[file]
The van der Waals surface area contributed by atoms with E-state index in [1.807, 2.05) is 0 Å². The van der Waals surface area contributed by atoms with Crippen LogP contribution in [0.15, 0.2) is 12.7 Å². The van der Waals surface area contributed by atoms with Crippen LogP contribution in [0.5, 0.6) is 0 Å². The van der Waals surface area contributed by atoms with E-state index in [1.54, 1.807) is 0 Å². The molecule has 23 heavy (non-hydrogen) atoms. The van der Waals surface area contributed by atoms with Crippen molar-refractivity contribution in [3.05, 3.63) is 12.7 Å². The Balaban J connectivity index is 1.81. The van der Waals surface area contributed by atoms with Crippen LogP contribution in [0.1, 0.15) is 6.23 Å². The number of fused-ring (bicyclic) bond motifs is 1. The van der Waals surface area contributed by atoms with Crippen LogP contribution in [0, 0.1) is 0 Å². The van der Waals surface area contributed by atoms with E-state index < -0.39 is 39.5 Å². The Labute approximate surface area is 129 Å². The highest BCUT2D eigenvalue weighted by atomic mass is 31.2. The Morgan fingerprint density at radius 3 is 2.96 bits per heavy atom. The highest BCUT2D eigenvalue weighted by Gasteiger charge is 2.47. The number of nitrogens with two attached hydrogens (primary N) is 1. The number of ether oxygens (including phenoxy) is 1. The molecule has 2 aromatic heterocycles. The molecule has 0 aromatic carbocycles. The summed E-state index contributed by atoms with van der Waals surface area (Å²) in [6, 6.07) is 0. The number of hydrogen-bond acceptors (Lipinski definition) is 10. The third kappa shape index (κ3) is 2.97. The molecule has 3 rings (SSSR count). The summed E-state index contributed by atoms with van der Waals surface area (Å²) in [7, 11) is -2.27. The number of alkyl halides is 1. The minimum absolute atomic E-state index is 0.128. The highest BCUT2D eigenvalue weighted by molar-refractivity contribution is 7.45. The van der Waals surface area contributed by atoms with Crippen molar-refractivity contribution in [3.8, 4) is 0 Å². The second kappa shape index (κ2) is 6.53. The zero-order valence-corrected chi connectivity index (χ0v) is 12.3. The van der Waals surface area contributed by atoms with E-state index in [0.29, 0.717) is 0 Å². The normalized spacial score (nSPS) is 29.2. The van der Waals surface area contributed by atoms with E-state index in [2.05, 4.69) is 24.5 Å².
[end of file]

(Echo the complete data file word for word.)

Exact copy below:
The van der Waals surface area contributed by atoms with E-state index in [1.807, 2.05) is 0 Å². The van der Waals surface area contributed by atoms with Crippen LogP contribution in [0.15, 0.2) is 12.7 Å². The van der Waals surface area contributed by atoms with Crippen LogP contribution in [0.5, 0.6) is 0 Å². The van der Waals surface area contributed by atoms with E-state index in [1.54, 1.807) is 0 Å². The molecule has 23 heavy (non-hydrogen) atoms. The van der Waals surface area contributed by atoms with Crippen molar-refractivity contribution in [3.05, 3.63) is 12.7 Å². The Balaban J connectivity index is 1.81. The van der Waals surface area contributed by atoms with Crippen LogP contribution in [0.1, 0.15) is 6.23 Å². The number of fused-ring (bicyclic) bond motifs is 1. The van der Waals surface area contributed by atoms with Crippen LogP contribution in [0, 0.1) is 0 Å². The van der Waals surface area contributed by atoms with E-state index < -0.39 is 39.5 Å². The Labute approximate surface area is 129 Å². The highest BCUT2D eigenvalue weighted by atomic mass is 31.2. The Morgan fingerprint density at radius 3 is 2.96 bits per heavy atom. The highest BCUT2D eigenvalue weighted by Gasteiger charge is 2.47. The number of nitrogens with two attached hydrogens (primary N) is 1. The number of ether oxygens (including phenoxy) is 1. The molecule has 2 aromatic heterocycles. The molecule has 0 aromatic carbocycles. The summed E-state index contributed by atoms with van der Waals surface area (Å²) in [6, 6.07) is 0. The number of hydrogen-bond acceptors (Lipinski definition) is 10. The third kappa shape index (κ3) is 2.97. The molecule has 3 rings (SSSR count). The summed E-state index contributed by atoms with van der Waals surface area (Å²) in [7, 11) is -2.27. The number of alkyl halides is 1. The minimum absolute atomic E-state index is 0.128. The highest BCUT2D eigenvalue weighted by molar-refractivity contribution is 7.45. The van der Waals surface area contributed by atoms with Crippen molar-refractivity contribution in [3.8, 4) is 0 Å². The second kappa shape index (κ2) is 6.53. The zero-order valence-corrected chi connectivity index (χ0v) is 12.3. The van der Waals surface area contributed by atoms with E-state index in [0.29, 0.717) is 0 Å². The normalized spacial score (nSPS) is 29.2. The van der Waals surface area contributed by atoms with E-state index in [2.05, 4.69) is 24.5 Å².